I was looking for one of the stories I had heard from my mother last year. I had recorded it during one of the many interviews I had conducted with her, so while I fixed lunch I put on the recording and began to listen to it again.
But my mother’s interviews jump in time, and her narrative went directly from the ship Montserrat where she emigrated to the moment she began to work on her own. As always, she passed over those two years existing between the time she arrived and the time she became independent, which was the time period that interested me.
The matter is that she began to talk about the job she had in Caracas, and the fact that someone had told her supervisor that she sewed very well. And that without mincing many words, the supervisor, who was not Galician, commissioned her to make the regional costumes that the community ordered for the carnaval. At that moment of the recording, my mother says, «And I, who never dressed in Galician garb, started to look for prints to be able to copy the costumes»; and then I asked her, «And what did you dress like when you lived in Bola?», and she responded, «like ourselves.»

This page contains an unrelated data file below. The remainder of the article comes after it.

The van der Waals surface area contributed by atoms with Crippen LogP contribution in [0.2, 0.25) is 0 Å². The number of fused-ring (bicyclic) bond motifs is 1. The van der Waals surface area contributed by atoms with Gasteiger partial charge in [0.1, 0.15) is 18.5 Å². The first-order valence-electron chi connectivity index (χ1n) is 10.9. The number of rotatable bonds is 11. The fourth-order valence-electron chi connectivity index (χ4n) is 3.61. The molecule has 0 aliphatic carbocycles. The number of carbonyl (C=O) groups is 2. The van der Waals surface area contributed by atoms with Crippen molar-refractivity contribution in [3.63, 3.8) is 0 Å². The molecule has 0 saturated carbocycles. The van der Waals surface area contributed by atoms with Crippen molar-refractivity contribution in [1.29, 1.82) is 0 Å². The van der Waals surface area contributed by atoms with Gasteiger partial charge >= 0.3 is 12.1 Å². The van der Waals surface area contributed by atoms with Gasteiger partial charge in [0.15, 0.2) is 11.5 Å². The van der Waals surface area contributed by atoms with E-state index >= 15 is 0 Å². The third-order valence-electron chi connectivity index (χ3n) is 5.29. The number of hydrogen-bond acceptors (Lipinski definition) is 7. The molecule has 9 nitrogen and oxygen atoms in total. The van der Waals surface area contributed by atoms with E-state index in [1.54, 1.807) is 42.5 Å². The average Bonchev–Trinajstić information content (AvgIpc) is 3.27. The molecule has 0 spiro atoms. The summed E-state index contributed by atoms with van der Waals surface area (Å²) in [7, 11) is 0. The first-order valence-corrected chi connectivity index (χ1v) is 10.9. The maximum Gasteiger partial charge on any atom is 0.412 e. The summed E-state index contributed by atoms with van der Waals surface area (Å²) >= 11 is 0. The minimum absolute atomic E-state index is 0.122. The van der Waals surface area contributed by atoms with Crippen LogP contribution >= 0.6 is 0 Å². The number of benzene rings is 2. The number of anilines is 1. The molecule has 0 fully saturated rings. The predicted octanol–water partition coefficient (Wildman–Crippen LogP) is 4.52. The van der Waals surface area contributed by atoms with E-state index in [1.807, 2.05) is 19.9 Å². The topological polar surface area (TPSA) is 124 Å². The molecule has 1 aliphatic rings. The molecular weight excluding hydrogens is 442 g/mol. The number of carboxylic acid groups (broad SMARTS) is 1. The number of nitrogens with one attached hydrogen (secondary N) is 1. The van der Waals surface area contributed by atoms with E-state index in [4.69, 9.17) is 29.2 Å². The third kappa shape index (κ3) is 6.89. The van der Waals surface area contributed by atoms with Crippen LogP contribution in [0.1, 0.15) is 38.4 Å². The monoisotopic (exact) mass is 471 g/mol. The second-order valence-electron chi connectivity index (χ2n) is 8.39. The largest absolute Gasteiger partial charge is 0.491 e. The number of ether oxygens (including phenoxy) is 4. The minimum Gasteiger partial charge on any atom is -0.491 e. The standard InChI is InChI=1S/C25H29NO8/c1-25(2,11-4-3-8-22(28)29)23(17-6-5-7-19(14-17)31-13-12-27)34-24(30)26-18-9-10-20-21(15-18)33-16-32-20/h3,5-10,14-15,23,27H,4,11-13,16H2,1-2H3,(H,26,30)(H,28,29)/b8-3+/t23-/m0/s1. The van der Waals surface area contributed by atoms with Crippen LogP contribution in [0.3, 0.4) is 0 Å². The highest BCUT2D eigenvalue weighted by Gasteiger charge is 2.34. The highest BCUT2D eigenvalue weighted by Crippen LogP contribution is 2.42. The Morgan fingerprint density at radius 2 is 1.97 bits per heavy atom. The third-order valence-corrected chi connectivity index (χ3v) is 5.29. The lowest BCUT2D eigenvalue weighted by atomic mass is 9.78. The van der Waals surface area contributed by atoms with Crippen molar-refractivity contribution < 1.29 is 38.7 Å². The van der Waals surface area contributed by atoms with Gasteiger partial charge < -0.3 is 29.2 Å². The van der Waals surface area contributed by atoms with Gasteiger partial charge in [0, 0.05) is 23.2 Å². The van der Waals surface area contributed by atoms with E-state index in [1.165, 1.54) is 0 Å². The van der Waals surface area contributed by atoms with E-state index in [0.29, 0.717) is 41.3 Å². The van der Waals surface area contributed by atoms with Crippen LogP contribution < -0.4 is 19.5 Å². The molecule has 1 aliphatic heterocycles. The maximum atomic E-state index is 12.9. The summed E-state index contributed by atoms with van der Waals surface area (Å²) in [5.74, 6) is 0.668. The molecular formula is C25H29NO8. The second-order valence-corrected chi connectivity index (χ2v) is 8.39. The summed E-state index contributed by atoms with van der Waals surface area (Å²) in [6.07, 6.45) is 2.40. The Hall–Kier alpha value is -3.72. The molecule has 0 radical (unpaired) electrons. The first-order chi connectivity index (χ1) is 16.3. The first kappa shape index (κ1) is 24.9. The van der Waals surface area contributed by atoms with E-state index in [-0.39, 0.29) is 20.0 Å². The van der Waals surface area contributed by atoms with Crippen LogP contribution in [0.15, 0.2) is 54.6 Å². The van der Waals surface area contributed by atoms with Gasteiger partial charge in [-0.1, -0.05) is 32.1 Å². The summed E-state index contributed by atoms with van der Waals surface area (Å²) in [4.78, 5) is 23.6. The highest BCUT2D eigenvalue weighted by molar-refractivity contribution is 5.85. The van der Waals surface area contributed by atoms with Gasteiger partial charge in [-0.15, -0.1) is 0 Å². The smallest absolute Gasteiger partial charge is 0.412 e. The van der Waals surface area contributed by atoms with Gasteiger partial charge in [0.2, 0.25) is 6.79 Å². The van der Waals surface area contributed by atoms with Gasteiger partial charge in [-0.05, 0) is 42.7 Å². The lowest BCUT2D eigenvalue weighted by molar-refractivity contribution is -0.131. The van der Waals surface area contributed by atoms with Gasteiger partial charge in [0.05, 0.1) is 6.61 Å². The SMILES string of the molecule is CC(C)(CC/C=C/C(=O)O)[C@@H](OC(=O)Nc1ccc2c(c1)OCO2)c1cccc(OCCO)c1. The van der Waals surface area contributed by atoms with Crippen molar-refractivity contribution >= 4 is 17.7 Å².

The truth is that I never stopped to think about where my mother had learnt to make her daughters’ «Galician» costumes. I remember her organizing beads and sewing pockets underneath the apron so that my sister Raquel and I could go play at daybreak with our money and documents safely stowed away. But I never imagined that her first exposure to these had been in Caracas and through those prints of regional costumes so common in the sixties…
In the end, I did not find the story I was looking for, but like so many other times, my mother’s story helped me continue constructing that idea, as complex as it is contradictory, of what we call, «cultural identity.»